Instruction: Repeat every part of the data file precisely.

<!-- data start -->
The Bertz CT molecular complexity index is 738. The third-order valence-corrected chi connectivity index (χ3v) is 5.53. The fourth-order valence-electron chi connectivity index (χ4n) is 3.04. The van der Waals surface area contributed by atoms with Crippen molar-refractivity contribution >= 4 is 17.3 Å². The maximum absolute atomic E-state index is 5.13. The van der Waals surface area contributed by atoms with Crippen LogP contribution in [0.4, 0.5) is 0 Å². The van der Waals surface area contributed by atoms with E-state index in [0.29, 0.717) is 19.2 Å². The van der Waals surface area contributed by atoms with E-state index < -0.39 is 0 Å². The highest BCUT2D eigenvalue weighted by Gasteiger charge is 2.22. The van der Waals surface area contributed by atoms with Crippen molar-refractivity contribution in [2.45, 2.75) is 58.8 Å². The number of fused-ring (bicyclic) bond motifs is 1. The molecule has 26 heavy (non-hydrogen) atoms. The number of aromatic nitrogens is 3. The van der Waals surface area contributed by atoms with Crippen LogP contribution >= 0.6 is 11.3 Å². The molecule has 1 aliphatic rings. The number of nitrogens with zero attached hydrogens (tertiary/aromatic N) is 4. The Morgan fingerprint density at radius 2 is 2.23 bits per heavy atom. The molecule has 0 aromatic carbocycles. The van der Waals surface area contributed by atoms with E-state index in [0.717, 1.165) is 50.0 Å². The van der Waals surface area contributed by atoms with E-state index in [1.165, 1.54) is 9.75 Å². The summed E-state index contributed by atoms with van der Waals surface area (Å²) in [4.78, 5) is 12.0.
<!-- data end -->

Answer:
The Bertz CT molecular complexity index is 738. The third-order valence-corrected chi connectivity index (χ3v) is 5.53. The fourth-order valence-electron chi connectivity index (χ4n) is 3.04. The van der Waals surface area contributed by atoms with Crippen molar-refractivity contribution >= 4 is 17.3 Å². The maximum absolute atomic E-state index is 5.13. The van der Waals surface area contributed by atoms with Crippen LogP contribution in [0.4, 0.5) is 0 Å². The van der Waals surface area contributed by atoms with E-state index in [0.29, 0.717) is 19.2 Å². The van der Waals surface area contributed by atoms with E-state index < -0.39 is 0 Å². The highest BCUT2D eigenvalue weighted by Gasteiger charge is 2.22. The van der Waals surface area contributed by atoms with Crippen molar-refractivity contribution in [2.45, 2.75) is 58.8 Å². The number of fused-ring (bicyclic) bond motifs is 1. The molecule has 26 heavy (non-hydrogen) atoms. The number of aromatic nitrogens is 3. The van der Waals surface area contributed by atoms with Crippen LogP contribution >= 0.6 is 11.3 Å². The molecule has 1 aliphatic rings. The number of nitrogens with zero attached hydrogens (tertiary/aromatic N) is 4. The Morgan fingerprint density at radius 2 is 2.23 bits per heavy atom. The molecule has 0 aromatic carbocycles. The van der Waals surface area contributed by atoms with E-state index in [0.717, 1.165) is 50.0 Å². The van der Waals surface area contributed by atoms with E-state index in [1.165, 1.54) is 9.75 Å². The summed E-state index contributed by atoms with van der Waals surface area (Å²) in [4.78, 5) is 12.0.